Broadstairs, Stella Maris Convent, North Foreland, 1913-2012

Initially a small school and holiday house, Santa Maria Della Strada. From 1938-1974 the Society ran St George’s, North Foreland as a Preparatory School for Poles.  Originally it had been an Anglican Preparatory School for Boys.  Redriff, North Foreland Avenue, which belonged to Lady Robinson was bombed during World War II.  Rebuilt as “war damage,” it opened as a Novitiate House in 1968 and became a home for elderly and infirm Sisters in 1977.

Photos of St George’s Preparatory School FCJ, North Foreland, Broadstairs, Kent

The Faithful Companions of Jesus in Thanet, Kent, England 1900-2012

Wednesbury, St.Mary’s Convent 1920-1930

At the invitation of   Rev Dr O’Hanlon the sisters opened a small private school 1920 – 1930.

Poles, Ware, Herts 1923-1986

Reverend Mother Philomena Higgins (Fifth General Superior) bought Poles described by the auctioneer as a beautiful and unusually well fitted Replica of an Elizabethan Home  in 1923 and established  a boarding school. Poles was also for a time a novitiate house.  (The name is derived from the O.E. ‘pol’ meaning ‘small body of water,’ modern ‘pool’, but the Convent School was under the patronage of Blessed Margaret Pole whom Henry VII regarded as ‘the saintliest woman in England’ before sending her to her execution!).

History of Poles, 1923-1986, by Sr. Elizabeth Philips fcJ

Liverpool, Green Lane 1976 – 1981

In 1976 at the invitation of Archbishop Derek Worlock, a small group of sisters set up a community in Archbishop’s House, 87 Green Lane, where they remained until 1981.

Glasgow, Bothwell and Kelvinside 1987-2005

From 1987 a group of FCJs  lived at ‘Manresa’, Craighead attached to the Craighead Retreat Centre, Bothwell.  When the Craighead Retreat Centre closed, the Community moved to 8 Queen Margaret Road, North Kelvinside (1999-2005).

Manchester, Stretford 1989-

The community at Barton Road, Stretford, was established in 1989 as a small community in a working class area.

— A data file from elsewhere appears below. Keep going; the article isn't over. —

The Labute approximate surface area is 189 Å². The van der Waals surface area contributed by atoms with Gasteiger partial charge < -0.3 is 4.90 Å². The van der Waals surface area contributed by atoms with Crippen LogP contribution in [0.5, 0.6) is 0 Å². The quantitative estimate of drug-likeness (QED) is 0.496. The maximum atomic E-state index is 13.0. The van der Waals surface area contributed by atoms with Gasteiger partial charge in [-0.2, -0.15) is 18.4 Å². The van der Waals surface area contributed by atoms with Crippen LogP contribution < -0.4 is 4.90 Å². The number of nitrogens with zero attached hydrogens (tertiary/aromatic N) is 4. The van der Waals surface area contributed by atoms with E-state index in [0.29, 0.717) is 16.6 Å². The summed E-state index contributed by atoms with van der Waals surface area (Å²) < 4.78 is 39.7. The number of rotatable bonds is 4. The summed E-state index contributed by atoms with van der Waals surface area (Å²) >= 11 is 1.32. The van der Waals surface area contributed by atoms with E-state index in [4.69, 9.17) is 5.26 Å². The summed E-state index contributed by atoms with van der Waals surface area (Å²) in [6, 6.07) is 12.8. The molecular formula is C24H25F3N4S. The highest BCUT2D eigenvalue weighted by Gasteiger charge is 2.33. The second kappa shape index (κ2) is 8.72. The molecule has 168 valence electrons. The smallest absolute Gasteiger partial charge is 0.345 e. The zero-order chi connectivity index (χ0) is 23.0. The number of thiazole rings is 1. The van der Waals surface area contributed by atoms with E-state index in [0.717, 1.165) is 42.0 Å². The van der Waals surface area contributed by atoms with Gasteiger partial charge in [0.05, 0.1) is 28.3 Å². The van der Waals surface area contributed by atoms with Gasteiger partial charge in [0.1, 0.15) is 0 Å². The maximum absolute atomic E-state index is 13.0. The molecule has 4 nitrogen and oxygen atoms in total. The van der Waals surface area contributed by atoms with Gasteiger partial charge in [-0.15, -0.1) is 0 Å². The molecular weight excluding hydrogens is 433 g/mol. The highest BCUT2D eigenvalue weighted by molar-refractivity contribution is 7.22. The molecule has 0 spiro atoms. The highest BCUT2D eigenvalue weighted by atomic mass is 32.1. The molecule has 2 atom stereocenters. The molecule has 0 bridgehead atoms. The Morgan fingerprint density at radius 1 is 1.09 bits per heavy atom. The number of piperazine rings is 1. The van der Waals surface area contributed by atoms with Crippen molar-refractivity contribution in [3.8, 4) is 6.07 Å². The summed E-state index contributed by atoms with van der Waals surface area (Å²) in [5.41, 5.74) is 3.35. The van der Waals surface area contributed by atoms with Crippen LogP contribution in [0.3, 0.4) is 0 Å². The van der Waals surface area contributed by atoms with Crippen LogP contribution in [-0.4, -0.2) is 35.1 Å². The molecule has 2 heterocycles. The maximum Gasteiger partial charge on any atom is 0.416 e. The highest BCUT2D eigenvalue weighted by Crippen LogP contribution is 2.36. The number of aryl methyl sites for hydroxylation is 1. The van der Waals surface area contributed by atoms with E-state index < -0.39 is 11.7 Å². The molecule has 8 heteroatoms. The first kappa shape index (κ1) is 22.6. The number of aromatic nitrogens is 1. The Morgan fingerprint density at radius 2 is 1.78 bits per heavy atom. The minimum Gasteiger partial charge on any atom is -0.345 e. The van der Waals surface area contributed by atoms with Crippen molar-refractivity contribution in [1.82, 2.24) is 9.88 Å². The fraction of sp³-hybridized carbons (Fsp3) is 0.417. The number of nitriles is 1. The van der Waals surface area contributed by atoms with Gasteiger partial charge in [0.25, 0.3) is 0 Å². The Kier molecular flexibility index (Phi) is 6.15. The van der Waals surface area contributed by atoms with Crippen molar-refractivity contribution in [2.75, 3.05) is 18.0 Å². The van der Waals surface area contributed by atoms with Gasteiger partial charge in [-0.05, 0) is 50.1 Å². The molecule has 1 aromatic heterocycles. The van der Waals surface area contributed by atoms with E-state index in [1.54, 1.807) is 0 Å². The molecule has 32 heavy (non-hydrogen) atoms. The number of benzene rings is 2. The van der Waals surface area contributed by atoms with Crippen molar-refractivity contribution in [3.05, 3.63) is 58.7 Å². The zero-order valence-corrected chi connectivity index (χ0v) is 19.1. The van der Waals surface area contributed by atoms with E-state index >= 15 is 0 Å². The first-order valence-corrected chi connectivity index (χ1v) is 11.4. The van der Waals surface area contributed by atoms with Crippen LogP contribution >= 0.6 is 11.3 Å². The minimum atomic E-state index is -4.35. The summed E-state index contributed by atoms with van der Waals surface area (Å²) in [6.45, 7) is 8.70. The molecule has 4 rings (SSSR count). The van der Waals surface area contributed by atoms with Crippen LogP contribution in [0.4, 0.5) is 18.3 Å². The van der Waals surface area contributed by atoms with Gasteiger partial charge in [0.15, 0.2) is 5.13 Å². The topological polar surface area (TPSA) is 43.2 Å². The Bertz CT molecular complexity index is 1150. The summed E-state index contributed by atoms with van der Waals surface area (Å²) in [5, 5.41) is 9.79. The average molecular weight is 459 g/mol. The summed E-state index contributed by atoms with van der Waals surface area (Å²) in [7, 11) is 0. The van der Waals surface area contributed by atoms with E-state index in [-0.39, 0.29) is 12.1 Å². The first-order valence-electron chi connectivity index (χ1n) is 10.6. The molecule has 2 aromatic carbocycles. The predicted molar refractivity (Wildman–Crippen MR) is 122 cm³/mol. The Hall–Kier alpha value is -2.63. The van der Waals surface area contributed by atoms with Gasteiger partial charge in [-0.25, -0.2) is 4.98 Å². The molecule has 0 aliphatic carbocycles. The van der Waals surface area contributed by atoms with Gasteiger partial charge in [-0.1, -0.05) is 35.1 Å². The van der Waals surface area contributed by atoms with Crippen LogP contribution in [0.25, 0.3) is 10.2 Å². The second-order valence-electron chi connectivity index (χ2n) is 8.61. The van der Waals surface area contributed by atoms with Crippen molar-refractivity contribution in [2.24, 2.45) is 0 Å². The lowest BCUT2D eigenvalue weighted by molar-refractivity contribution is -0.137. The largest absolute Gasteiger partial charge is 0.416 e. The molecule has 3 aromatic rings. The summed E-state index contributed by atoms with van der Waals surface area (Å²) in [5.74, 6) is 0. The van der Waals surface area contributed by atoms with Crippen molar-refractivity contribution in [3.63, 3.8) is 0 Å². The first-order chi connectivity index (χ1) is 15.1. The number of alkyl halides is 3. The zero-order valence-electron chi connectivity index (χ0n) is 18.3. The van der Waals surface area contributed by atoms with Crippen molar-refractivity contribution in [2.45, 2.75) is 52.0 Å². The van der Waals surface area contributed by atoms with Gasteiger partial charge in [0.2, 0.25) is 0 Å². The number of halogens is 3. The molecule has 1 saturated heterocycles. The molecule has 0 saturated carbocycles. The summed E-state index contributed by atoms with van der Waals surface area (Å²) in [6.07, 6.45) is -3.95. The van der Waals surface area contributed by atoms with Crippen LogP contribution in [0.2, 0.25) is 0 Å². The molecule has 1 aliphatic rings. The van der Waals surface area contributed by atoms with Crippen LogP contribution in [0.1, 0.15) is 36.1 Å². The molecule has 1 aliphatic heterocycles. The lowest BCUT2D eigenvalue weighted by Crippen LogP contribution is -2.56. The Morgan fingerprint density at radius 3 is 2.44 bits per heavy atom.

Milton Keynes, 1989 – 1993

Christ the Cornerstone in Milton Keynes is a Local Ecumenical Partnership  in which members of the Baptist Church, Church of England, Methodist, Catholic and United Reformed Churches are covenanted together to share their life in worship, understanding of each other and service to the community and the wider world. One FCJ sister was part of this venture 1989 – 1993.

Crook, County Durham, Convent FCJ Church Hill 1992-

Invited by Fr Brian Murphy in 1992 to serve as parish sisters, the FCJs responded and are still there in a very ecumenical setting.

Hythe, Hampshire:  1992-1996

At the invitation of Fr Frank Maher SJ, PP of the two parishes of Hythe and Holbury, four Sisters lived in the parish house, 6, Langdown Lawn working in pastoral ministry.

Hartlepool, Brus Corner 1994 -2000

In 1994 there were very few Sisters in the North East.  The FCJs undertook a challenging ministry among the people at 19 BrusCorner.

Liverpool, St Hugh’s 2002 –

In 2002 FCJ sisters moved into St Hugh’s presbytery, Wavertree, to form a community to which young people would be invited for community experience.

Further reading

Faithful Companions of Jesus in England 1830 – 1858, by Mary Clare Holland fcJ

History of the FCJ Sisters in Scotland 1889-1989 by Mary Clare Holland fcJ